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What is the difference between $ and $$ variables in PHP?

NDUKWE CHIDERA K.

Grokking Modern System Design Interview for Engineers & Managers

Ace your System Design Interview and take your career to the next level. Learn to handle the design of applications like Netflix, Quora, Facebook, Uber, and many more in a 45-min interview. Learn the RESHADED framework for architecting web-scale applications by determining requirements, constraints, and assumptions before diving into a step-by-step design process.

To name a variable in PHP, the normal thing to do is:

$name = "variable";

But it is possible to use the dollar sign () twice or even more to helps us reference one variable value as the name of another. So when you try to make the name of a particular variable dynamically become the value of another variable, you do what is known as variable variable naming.

For instance, in the code below, two variables have been given the name no. The PHP engine will see $no as named no with value "yes", and will see the second $$no as named yes with the value be.

$no = "yes";
// To reference the above variable
// I can do
$$no = "be";

Code

<?php
$ba = "b";
$bal = "ba";
$bald = "bal";
$balder = "bald";
$b = "balder";
echo $b ."<br>"; //Returns balder
echo $$b ."<br>"; //Returns bald
?>

Variables and variable variable names in arrays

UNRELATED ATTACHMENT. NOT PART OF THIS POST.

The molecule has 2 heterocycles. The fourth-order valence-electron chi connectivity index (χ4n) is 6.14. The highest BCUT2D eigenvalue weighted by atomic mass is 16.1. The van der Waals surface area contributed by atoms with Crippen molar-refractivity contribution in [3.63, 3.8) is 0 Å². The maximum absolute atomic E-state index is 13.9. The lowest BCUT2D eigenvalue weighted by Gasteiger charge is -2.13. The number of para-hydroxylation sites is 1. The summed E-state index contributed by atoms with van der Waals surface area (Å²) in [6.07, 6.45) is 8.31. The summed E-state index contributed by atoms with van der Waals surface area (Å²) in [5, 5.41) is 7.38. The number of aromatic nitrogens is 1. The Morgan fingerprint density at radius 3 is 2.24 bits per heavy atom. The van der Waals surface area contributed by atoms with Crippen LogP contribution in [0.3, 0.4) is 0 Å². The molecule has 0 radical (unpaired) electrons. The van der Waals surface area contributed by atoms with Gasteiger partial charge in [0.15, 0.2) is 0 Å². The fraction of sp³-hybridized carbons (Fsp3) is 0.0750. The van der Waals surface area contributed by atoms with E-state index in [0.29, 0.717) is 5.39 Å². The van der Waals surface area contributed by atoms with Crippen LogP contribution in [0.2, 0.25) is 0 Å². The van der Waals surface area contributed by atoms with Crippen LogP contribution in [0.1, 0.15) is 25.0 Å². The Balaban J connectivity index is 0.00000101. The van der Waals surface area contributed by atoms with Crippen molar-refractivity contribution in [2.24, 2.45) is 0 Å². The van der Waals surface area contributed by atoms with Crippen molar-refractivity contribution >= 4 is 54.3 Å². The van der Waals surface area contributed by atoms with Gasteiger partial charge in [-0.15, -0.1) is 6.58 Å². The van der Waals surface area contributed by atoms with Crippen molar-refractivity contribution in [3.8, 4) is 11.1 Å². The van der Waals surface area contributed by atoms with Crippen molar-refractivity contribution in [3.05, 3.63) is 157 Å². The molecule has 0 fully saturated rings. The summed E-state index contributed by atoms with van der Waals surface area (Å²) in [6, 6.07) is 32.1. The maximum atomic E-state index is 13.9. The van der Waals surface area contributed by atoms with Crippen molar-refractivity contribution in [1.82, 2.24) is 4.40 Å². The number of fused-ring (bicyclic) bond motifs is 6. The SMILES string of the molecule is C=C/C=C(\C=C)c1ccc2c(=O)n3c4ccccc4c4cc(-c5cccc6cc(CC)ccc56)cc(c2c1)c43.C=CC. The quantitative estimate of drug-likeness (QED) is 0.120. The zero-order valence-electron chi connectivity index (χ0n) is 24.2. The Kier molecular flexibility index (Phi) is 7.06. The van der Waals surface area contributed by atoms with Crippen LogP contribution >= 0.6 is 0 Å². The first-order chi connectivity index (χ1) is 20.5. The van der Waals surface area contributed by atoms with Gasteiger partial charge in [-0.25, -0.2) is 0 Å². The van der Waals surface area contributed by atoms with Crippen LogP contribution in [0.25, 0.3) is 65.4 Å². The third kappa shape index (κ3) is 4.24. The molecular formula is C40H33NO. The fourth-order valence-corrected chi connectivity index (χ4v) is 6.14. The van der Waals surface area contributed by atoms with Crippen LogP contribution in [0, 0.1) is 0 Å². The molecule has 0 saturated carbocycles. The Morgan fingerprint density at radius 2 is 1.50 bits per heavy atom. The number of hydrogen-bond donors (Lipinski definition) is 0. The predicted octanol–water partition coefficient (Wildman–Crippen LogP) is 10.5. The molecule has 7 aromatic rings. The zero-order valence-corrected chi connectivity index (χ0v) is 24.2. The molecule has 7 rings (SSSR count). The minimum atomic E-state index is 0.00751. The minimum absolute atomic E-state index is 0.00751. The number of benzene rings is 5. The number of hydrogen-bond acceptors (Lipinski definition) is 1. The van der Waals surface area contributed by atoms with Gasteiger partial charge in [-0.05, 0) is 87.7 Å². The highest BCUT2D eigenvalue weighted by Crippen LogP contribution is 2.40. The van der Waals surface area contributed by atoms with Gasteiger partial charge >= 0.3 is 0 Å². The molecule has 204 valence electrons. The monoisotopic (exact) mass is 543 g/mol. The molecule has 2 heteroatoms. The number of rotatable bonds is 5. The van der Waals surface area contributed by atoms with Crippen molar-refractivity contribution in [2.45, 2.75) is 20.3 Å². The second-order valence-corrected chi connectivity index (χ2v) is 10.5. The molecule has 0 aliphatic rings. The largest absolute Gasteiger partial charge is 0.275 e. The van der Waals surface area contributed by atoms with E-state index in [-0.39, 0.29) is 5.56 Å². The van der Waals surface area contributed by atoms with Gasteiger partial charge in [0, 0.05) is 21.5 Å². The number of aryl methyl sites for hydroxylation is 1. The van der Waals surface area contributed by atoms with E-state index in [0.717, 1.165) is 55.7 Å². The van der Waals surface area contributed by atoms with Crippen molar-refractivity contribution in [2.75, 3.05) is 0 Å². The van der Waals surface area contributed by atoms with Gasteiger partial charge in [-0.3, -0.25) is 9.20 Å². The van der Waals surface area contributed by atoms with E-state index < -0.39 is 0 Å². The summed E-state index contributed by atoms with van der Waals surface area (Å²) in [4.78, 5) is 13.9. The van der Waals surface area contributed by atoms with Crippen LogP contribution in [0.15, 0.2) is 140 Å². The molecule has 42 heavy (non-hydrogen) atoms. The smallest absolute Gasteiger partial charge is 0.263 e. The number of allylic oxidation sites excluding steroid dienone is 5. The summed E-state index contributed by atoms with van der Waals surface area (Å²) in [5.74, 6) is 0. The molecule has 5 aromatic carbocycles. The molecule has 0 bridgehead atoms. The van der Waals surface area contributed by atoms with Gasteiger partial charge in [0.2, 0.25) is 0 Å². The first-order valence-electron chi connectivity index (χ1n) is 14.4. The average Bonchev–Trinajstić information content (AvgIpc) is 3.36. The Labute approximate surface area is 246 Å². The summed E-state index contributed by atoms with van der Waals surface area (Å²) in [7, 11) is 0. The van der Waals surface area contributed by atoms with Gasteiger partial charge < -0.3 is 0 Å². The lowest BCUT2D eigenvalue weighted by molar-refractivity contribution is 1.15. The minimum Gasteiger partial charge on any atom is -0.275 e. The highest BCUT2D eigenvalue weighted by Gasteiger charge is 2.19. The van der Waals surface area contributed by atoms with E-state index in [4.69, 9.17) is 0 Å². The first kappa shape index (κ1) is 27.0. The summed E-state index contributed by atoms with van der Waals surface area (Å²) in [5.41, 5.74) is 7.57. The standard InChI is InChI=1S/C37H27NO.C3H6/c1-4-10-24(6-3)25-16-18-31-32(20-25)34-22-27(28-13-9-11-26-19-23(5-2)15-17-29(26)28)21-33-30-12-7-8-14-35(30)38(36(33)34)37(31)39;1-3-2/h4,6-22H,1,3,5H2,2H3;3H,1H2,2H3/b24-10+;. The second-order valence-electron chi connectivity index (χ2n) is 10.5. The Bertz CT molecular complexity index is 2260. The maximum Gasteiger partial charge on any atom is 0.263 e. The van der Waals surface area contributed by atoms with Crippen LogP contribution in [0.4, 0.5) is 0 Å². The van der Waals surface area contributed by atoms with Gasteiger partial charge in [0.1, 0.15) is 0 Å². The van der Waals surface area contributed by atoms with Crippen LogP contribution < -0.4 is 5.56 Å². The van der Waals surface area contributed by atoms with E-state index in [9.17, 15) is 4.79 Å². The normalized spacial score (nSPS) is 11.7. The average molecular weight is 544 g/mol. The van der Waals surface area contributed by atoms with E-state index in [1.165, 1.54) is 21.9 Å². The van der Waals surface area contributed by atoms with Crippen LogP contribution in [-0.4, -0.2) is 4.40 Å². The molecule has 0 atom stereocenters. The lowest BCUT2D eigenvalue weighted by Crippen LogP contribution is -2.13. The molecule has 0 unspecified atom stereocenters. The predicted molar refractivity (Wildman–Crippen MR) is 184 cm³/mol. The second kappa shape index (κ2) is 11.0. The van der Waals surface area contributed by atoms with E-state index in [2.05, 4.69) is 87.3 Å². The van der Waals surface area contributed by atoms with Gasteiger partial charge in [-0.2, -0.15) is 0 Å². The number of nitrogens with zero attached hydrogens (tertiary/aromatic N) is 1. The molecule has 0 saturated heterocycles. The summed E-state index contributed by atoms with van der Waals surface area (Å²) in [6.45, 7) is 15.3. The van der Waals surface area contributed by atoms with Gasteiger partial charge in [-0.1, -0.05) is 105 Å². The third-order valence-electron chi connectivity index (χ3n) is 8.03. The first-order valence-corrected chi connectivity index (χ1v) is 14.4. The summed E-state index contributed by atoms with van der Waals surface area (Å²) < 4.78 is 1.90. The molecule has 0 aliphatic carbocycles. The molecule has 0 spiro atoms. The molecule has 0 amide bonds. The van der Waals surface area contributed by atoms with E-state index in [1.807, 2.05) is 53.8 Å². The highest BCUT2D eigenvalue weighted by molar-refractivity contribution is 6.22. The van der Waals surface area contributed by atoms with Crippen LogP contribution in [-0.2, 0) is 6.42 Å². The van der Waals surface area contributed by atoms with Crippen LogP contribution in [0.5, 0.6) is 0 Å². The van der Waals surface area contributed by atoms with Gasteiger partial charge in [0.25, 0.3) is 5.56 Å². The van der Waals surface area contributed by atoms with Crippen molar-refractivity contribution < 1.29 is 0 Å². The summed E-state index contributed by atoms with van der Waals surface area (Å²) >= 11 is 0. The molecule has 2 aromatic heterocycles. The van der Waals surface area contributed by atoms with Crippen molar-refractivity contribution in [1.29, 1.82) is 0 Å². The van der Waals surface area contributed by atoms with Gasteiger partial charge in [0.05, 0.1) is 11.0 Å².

There can be some ambiguity when you first use variable variable naming.

For variable variables to be used successfully with arrays, one has to save the PHP engine from the problem of having to take a probable wrong decision because of the vagueness of the statement.

This means if you have to use $$array_g[1] for an array, say array_g, then the PHP parser engine needs to know what you really mean. Do you mean to use $array_g[1] as a variable? Or, do you want $$array_g to be the variable and then the [1] to be the index from that variable?

The simple hack to solve this problem is to use the syntax below.

${$array_g[1]} 
/*for the first case where you want to use $$array_g[1] as variable*/

${$array_g}[1] 
/*for the second where you want to use array $$array_g and then the index [1]

Code

Look at the code below, try to go through it and also practice to understand better.

<?php
// We can use this variables ...
$dayTypes = array("first", "second", "final");
$first_day = "Introduction";
$second_day = "Workshop";
$final_day = "Closure";
//And this loop...
foreach($dayTypes as $type)
print ${"${type}_day"} . "<br>";
echo "********<br>";
// To display same thing as this code here
print $first_day."<br>".$second_day."<br>".
$final_day;
/* The catch here is that the
first code is quite dynamic unlike the second*/
?>

You can use this concept in ways that suit you to add cool features to your code and explore more code while trying to solve difficult problems.

RELATED TAGS

php
dollar
dollarsign
communitycreator

Grokking Modern System Design Interview for Engineers & Managers

Ace your System Design Interview and take your career to the next level. Learn to handle the design of applications like Netflix, Quora, Facebook, Uber, and many more in a 45-min interview. Learn the RESHADED framework for architecting web-scale applications by determining requirements, constraints, and assumptions before diving into a step-by-step design process.

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